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Xbox Series X Launch Risks to be a Failure Because Microsoft is not Committing to Next-Gen!

Microsoft hyped the latest #Xbox Inside as the "first look at next generation gameplay", and all we got was current-gen content that will be "optimized" for the Xbox Series X. Who exactly are they expecting to get excited with this?

by Daniel Camilo

Daniel Camilo

May 8, 2020

2 Min Read

Article originally published by Daniel Camilo on LinkedIn.

Microsoft is grossly underestimating how much gamers want (and need!) "shiny new things" to make them interested in a new machine. The most recent Xbox Inside display was awkward, and lame. Showing a bunch of cutscenes and current-gen games that will be "optimized for the Series X" while hyping that as "next generation gameplay", is not only misleading, but simply not sexy. And a new console needs to be sexy to sell!

Microsoft is completely contradicting itself with its marketing and confusing its core audience. On one hand, they are promoting the Xbox Series X as the most powerful console for the next generation, and on the other, they are compromising the potential of that hardware by committing to cross-gen games for the beginning of the new console life-cycle that will not fully tap into the hardware's power.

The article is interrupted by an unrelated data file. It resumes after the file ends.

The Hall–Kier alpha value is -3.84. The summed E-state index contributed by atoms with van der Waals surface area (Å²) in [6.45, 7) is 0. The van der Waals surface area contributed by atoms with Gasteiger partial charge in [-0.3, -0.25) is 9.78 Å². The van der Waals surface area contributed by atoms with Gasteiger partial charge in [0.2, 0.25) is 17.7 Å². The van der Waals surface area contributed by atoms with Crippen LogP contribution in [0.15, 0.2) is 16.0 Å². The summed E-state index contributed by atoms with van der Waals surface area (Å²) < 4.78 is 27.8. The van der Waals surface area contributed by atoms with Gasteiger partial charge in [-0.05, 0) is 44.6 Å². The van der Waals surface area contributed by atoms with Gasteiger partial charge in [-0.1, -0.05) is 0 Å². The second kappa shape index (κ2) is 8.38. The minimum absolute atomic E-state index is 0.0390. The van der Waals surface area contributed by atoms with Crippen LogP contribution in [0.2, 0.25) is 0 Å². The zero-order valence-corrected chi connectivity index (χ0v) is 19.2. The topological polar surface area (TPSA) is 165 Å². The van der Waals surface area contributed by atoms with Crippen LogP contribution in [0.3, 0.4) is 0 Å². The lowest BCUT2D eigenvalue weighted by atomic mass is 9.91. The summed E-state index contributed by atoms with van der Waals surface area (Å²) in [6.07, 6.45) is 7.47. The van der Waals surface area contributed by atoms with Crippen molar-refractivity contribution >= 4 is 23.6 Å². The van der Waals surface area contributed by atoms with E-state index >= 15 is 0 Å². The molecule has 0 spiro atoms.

Consumers who want the "most powerful console" don't particularly care about "great value", which is what Microsoft seems to be desperately trying to push as their main PR agenda (with cross-gen games, but also Game Pass and other features).

While "value" is great and necessary to capture the more casual consumers, a dedicated gaming console still needs its core audience to buy-in from the get got. Unfortunately, I feel like Microsoft is once again trying to aim too large, while neglecting what really sells a new generation console: something that you can't get in your current one! And either you like it or not, showcasing games with next-gen graphics is paramount to sell the value of a new console, which never comes cheap. Sure, I buy Cyberpunk 2077 on the Xbox One and then can play it for free on the Series X with optimized graphics, but is that worth the $500 that the new console will probably cost? For many gamers, the answer will be a “probably not”. And with at least one year waiting for first-party exclusives while the PS5 will be available with its own next-gen exclusive games, Microsoft might be once again setting itself up to eat some dust...

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